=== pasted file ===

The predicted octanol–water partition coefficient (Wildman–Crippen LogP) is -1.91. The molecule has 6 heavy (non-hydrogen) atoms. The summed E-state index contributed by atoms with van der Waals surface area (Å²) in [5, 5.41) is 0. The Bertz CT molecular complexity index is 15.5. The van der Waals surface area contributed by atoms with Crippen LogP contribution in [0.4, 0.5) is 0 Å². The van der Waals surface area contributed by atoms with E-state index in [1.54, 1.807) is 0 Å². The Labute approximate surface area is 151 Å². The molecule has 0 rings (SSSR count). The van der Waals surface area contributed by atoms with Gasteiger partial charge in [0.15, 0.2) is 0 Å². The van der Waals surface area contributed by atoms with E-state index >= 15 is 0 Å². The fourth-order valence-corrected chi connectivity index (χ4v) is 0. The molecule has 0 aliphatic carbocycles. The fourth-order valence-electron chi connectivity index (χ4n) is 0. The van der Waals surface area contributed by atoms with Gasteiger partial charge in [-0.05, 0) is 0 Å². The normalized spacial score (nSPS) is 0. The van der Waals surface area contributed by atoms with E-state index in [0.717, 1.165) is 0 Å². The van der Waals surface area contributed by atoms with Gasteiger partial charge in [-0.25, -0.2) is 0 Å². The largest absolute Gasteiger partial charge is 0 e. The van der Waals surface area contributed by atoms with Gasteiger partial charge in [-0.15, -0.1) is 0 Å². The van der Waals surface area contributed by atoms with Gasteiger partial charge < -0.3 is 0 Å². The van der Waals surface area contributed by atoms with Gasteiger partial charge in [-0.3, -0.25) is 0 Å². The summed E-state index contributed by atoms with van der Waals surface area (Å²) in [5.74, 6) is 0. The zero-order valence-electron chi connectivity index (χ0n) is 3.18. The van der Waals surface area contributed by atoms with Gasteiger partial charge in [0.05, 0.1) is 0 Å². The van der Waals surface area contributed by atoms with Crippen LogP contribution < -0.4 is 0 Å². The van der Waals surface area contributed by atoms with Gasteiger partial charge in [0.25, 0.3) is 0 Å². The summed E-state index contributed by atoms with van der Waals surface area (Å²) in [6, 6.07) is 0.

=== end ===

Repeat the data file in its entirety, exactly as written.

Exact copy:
The predicted octanol–water partition coefficient (Wildman–Crippen LogP) is -1.91. The molecule has 6 heavy (non-hydrogen) atoms. The summed E-state index contributed by atoms with van der Waals surface area (Å²) in [5, 5.41) is 0. The Bertz CT molecular complexity index is 15.5. The van der Waals surface area contributed by atoms with Crippen LogP contribution in [0.4, 0.5) is 0 Å². The van der Waals surface area contributed by atoms with E-state index in [1.54, 1.807) is 0 Å². The Labute approximate surface area is 151 Å². The molecule has 0 rings (SSSR count). The van der Waals surface area contributed by atoms with Gasteiger partial charge in [0.15, 0.2) is 0 Å². The van der Waals surface area contributed by atoms with E-state index >= 15 is 0 Å². The fourth-order valence-corrected chi connectivity index (χ4v) is 0. The molecule has 0 aliphatic carbocycles. The fourth-order valence-electron chi connectivity index (χ4n) is 0. The van der Waals surface area contributed by atoms with Gasteiger partial charge in [-0.05, 0) is 0 Å². The normalized spacial score (nSPS) is 0. The van der Waals surface area contributed by atoms with E-state index in [0.717, 1.165) is 0 Å². The van der Waals surface area contributed by atoms with Gasteiger partial charge in [-0.25, -0.2) is 0 Å². The largest absolute Gasteiger partial charge is 0 e. The van der Waals surface area contributed by atoms with Gasteiger partial charge in [-0.15, -0.1) is 0 Å². The van der Waals surface area contributed by atoms with Gasteiger partial charge < -0.3 is 0 Å². The van der Waals surface area contributed by atoms with Gasteiger partial charge in [-0.3, -0.25) is 0 Å². The summed E-state index contributed by atoms with van der Waals surface area (Å²) in [5.74, 6) is 0. The zero-order valence-electron chi connectivity index (χ0n) is 3.18. The van der Waals surface area contributed by atoms with Gasteiger partial charge in [0.05, 0.1) is 0 Å². The van der Waals surface area contributed by atoms with Crippen LogP contribution < -0.4 is 0 Å². The van der Waals surface area contributed by atoms with Gasteiger partial charge in [0.25, 0.3) is 0 Å². The summed E-state index contributed by atoms with van der Waals surface area (Å²) in [6, 6.07) is 0.